Andrew Jackson on taxation

From President Jackson’s farewell address:

It is well known that there have always been those amongst us who wish to enlarge the powers of the General Government, and experience would seem to indicate that there is a tendency on the part of this Government to overstep the boundaries marked out for it by the Constitution. …There is, perhaps, no one of the powers conferred on the Federal Government so liable to abuse as the taxing power. …Congress has no right under the Constitution to take money from the people unless it is required to execute some one of the specific powers intrusted to the Government; and if they raise more than is necessary for such purposes, it is an abuse of the power of taxation, and unjust and oppressive. …Plain as these principles appear to be, you will yet find there is a constant effort to induce the General Government to go beyond the limits of its taxing power and to impose unnecessary burdens upon the people. …There is but one safe rule, and that is to confine the General Government rigidly within the sphere of its appropriate duties. It has no power to raise a revenue or impose taxes except for the purposes enumerated in the Constitution, and if its income is found to exceed these wants it should be forthwith reduced and the burden of the people so far lightened.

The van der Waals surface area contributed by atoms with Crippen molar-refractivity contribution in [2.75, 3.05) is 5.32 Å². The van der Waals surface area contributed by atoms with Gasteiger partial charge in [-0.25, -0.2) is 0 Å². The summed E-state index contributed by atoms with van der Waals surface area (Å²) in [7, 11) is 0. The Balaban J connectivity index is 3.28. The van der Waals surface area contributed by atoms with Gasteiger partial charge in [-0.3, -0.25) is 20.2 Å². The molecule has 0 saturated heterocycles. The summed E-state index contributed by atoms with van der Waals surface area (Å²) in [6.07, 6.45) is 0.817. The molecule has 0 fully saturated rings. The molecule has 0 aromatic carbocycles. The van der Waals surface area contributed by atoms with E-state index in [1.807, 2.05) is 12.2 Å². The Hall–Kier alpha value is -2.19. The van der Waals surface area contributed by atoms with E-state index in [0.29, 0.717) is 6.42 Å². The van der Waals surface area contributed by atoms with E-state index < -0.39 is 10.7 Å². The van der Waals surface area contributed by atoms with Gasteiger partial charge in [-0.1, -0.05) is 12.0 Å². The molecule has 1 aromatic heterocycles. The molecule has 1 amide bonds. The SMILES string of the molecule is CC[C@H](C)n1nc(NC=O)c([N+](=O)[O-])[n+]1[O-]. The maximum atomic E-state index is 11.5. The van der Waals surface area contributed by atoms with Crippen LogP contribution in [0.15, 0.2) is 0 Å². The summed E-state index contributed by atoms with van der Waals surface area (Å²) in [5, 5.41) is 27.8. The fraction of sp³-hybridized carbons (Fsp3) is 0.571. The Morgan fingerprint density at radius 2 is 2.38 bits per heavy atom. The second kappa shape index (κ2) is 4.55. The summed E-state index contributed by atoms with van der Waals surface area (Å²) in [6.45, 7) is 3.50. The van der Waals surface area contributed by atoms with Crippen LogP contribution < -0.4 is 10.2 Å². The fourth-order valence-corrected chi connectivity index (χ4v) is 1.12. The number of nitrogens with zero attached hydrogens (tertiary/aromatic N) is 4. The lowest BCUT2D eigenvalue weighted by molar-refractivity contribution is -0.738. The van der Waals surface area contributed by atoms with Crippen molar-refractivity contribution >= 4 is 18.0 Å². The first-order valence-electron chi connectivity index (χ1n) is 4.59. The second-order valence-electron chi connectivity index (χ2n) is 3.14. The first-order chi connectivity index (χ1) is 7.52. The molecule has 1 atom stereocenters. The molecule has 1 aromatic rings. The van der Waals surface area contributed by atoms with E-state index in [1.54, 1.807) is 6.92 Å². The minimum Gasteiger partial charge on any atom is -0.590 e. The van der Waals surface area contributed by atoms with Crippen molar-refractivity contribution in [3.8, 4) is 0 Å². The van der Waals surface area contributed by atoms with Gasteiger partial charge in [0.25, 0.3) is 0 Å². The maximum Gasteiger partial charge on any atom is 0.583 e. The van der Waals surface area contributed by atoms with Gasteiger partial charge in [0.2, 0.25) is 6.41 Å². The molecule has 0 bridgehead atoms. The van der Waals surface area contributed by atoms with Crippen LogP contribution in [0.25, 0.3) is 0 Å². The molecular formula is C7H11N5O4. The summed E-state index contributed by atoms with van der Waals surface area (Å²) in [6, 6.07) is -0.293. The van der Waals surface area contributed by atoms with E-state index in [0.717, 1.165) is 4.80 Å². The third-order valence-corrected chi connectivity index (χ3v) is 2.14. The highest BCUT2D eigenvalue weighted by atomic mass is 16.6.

Hmmm… Maybe President Obama should spend more of his time studying his predecessors than his golf swing.

via Dan Mitchell

(Crossposted at Sister Toldjah)

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